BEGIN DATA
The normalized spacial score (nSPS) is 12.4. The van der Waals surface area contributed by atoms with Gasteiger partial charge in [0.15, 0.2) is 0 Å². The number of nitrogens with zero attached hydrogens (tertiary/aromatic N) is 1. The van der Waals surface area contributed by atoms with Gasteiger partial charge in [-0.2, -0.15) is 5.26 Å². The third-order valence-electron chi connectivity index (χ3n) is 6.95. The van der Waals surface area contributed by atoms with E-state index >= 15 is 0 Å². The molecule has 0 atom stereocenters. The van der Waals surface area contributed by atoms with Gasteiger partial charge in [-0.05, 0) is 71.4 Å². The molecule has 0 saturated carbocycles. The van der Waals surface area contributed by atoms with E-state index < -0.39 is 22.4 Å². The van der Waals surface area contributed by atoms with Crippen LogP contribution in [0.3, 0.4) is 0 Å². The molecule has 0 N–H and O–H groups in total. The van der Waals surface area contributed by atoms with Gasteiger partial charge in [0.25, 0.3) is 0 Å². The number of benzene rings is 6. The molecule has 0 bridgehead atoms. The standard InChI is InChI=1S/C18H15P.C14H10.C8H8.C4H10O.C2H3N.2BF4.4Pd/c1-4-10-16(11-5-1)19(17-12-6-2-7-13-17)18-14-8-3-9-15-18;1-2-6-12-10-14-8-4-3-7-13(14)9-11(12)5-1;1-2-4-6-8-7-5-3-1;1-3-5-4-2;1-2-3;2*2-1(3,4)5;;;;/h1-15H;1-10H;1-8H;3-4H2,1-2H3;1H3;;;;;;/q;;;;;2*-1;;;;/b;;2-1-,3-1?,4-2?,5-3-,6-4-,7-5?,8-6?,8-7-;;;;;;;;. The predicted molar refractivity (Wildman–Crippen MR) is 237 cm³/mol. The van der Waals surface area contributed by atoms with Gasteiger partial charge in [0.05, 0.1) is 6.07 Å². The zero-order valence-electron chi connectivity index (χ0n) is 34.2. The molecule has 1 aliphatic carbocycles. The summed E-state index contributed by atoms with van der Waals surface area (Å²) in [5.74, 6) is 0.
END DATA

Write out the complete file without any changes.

The normalized spacial score (nSPS) is 12.4. The van der Waals surface area contributed by atoms with Gasteiger partial charge in [0.15, 0.2) is 0 Å². The number of nitrogens with zero attached hydrogens (tertiary/aromatic N) is 1. The van der Waals surface area contributed by atoms with Gasteiger partial charge in [-0.2, -0.15) is 5.26 Å². The third-order valence-electron chi connectivity index (χ3n) is 6.95. The van der Waals surface area contributed by atoms with E-state index >= 15 is 0 Å². The molecule has 0 atom stereocenters. The van der Waals surface area contributed by atoms with Gasteiger partial charge in [-0.05, 0) is 71.4 Å². The molecule has 0 saturated carbocycles. The van der Waals surface area contributed by atoms with E-state index < -0.39 is 22.4 Å². The van der Waals surface area contributed by atoms with Crippen LogP contribution in [0.3, 0.4) is 0 Å². The molecule has 0 N–H and O–H groups in total. The van der Waals surface area contributed by atoms with Gasteiger partial charge in [0.25, 0.3) is 0 Å². The number of benzene rings is 6. The molecule has 0 bridgehead atoms. The standard InChI is InChI=1S/C18H15P.C14H10.C8H8.C4H10O.C2H3N.2BF4.4Pd/c1-4-10-16(11-5-1)19(17-12-6-2-7-13-17)18-14-8-3-9-15-18;1-2-6-12-10-14-8-4-3-7-13(14)9-11(12)5-1;1-2-4-6-8-7-5-3-1;1-3-5-4-2;1-2-3;2*2-1(3,4)5;;;;/h1-15H;1-10H;1-8H;3-4H2,1-2H3;1H3;;;;;;/q;;;;;2*-1;;;;/b;;2-1-,3-1?,4-2?,5-3-,6-4-,7-5?,8-6?,8-7-;;;;;;;;. The predicted molar refractivity (Wildman–Crippen MR) is 237 cm³/mol. The van der Waals surface area contributed by atoms with Gasteiger partial charge in [0.05, 0.1) is 6.07 Å². The zero-order valence-electron chi connectivity index (χ0n) is 34.2. The molecule has 1 aliphatic carbocycles. The summed E-state index contributed by atoms with van der Waals surface area (Å²) in [5.74, 6) is 0.